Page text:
“A cocky bad boy of finance recalls… [his] career as a master of his own universe…. A hell of a read.”
“A memoir that reads like fiction…. [concerning] the vast amount of sex, drugs and risky physical behavior Belfort managed to survive.”
Turned into a major motion picture directed by Martin Scorsese and starring Leonardo DiCaprio
By day he made thousands of dollars a minute. By night he spent it as fast as he could, on drugs, sex, and international globe-trotting. From the binge that sank a 170-foot motor yacht and ran up a $700,000 hotel tab, to the wife and kids waiting at home, and the fast-talking, hard-partying young stockbrokers who called him king and did his bidding, here, in his own inimitable words, is the story of the ill-fated genius they called…
THE WOLF OF WALL STREET
In the 1990s Jordan Belfort, former kingpin of the notorious investment firm Stratton Oakmont, became one of the most infamous names in American finance: a brilliant, conniving stock-chopper who led his merry mob on a wild ride out of the canyons of Wall Street and into a massive office on Long Island. Now, in this astounding and hilarious tell-all autobiography, Belfort narrates a story of greed, power, and excess that no one could invent.
Reputedly the prototype for the film Stratton Oakmont turned microcap investing into a wickedly lucrative game as Belfort’s hyped-up, coked-out brokers browbeat clients into stock buys that were guaranteed to earn obscene profits—for the house. But an insatiable appetite for debauchery, questionable tactics, and a fateful partnership with a breakout shoe designer named Steve Madden would land Belfort on both sides of the law and into a harrowing darkness all his own.
From the stormy relationship Belfort shared with his model-wife as they ran a madcap household that included two young children, a full-time staff of twenty-two, a pair of bodyguards, and hidden cameras everywhere—even as the SEC and FBI zeroed in on them—to the unbridled hedonism of his office life, here is the extraordinary story of an ordinary guy who went from hustling Italian ices at sixteen to making hundreds of millions. Until it all came crashing down…
In the go-go nineties Jordan Belfort proved to Wall Street that you didn’t need to be on Wall Street to make a fortune in the stock market. But his company, Stratton Oakmont, worked differently. His young Long Island wannabes didn’t know from turnaround plans or fiduciary trust. Instead, they knew how to separate wealthy investors from their cash, and spend it as fast as it came in—on hookers, yachts, and drugs. But when Jordan’s empire crashed, the man who had become legend was cornered into a five-year stint cooperating with the feds.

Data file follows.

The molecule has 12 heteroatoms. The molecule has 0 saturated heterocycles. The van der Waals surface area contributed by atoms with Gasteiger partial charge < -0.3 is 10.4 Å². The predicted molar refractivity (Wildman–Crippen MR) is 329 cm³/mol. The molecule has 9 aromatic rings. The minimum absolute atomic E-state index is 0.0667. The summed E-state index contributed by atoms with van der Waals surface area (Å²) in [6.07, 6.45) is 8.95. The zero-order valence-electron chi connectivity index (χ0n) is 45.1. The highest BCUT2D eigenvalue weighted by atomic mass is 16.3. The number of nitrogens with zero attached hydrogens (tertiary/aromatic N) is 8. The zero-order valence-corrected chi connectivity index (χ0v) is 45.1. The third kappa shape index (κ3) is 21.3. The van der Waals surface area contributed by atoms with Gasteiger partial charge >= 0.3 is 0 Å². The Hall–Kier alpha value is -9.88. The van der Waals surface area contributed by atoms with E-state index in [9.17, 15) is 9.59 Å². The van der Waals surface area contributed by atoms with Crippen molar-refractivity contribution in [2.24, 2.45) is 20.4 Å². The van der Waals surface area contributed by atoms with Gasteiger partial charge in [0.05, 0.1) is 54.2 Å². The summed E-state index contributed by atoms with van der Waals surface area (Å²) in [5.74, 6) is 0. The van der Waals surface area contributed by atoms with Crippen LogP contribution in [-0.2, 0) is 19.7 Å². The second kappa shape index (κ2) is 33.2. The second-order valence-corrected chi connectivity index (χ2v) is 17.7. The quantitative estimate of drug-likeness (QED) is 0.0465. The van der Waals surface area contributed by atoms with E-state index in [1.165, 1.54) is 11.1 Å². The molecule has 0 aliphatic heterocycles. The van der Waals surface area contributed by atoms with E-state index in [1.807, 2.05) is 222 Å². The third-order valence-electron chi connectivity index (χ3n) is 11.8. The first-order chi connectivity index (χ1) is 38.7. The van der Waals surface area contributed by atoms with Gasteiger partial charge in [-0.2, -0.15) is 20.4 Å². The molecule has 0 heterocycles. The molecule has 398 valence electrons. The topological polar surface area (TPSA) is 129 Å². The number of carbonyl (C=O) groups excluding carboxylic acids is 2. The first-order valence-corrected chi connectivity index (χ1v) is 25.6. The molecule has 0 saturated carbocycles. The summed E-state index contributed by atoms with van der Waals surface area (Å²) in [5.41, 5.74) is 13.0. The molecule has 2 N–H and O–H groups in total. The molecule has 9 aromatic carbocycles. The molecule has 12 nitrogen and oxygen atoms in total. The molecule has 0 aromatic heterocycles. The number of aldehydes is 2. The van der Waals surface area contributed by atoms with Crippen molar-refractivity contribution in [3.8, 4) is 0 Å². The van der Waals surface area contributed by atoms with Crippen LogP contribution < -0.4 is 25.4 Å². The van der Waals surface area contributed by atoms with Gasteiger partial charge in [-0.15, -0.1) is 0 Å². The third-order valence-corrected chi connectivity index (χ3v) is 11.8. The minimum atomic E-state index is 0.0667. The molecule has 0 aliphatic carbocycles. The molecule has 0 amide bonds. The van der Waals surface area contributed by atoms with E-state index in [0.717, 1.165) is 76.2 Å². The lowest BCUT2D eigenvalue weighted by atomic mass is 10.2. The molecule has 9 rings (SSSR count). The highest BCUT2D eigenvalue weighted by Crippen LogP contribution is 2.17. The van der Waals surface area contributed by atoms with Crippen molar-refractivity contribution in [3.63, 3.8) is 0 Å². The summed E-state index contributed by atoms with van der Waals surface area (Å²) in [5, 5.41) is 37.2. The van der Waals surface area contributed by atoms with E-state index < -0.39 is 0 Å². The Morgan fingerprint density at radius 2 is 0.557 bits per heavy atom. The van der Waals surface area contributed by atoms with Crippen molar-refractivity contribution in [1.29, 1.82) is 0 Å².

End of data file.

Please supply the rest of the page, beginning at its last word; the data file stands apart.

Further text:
This continuation of his bestseller, tells the true story of his spectacular flameout and imprisonment for stock fraud. In this astounding account, Wall Street’s notorious bad boy—and original million-dollar-a-month stock chopper—leads us through a drama worthy of , from his early rise to power to the FBI raid on his estate to the endless indictments at his arrest, to his deal with a bloodthirsty prosecutor to rat out his oldest friends and colleagues—while they were doing the same. With his kingdom in ruin, not to mention his marriage, the Wolf faced his greatest challenge yet: how to navigate a gauntlet of judges and lawyers, hold on to his kids and his enraged model wife—and possibly salvage his self-respect. It wasn’t going to be easy. In fact, for a man with an unprecedented appetite for excess, it was going to be hell.
From a wired conversation at an Italian restaurant, where Jordan’s conscience finally kicks in, to a helicopter ride with an underage knockout that will become his ultimate undoing, here is the tale of a young genius on a roller coaster of harrowing highs—and more harrowing lows. But as the countdown to his moment in court begins, after one last crazy bout with a madcap Russian beauty queen, the man at the center of one of the most outrageous scandals in financial history sees the light of what matters most: his sobriety, and his future as a father and a man. Will a prison term be his first step toward redemption?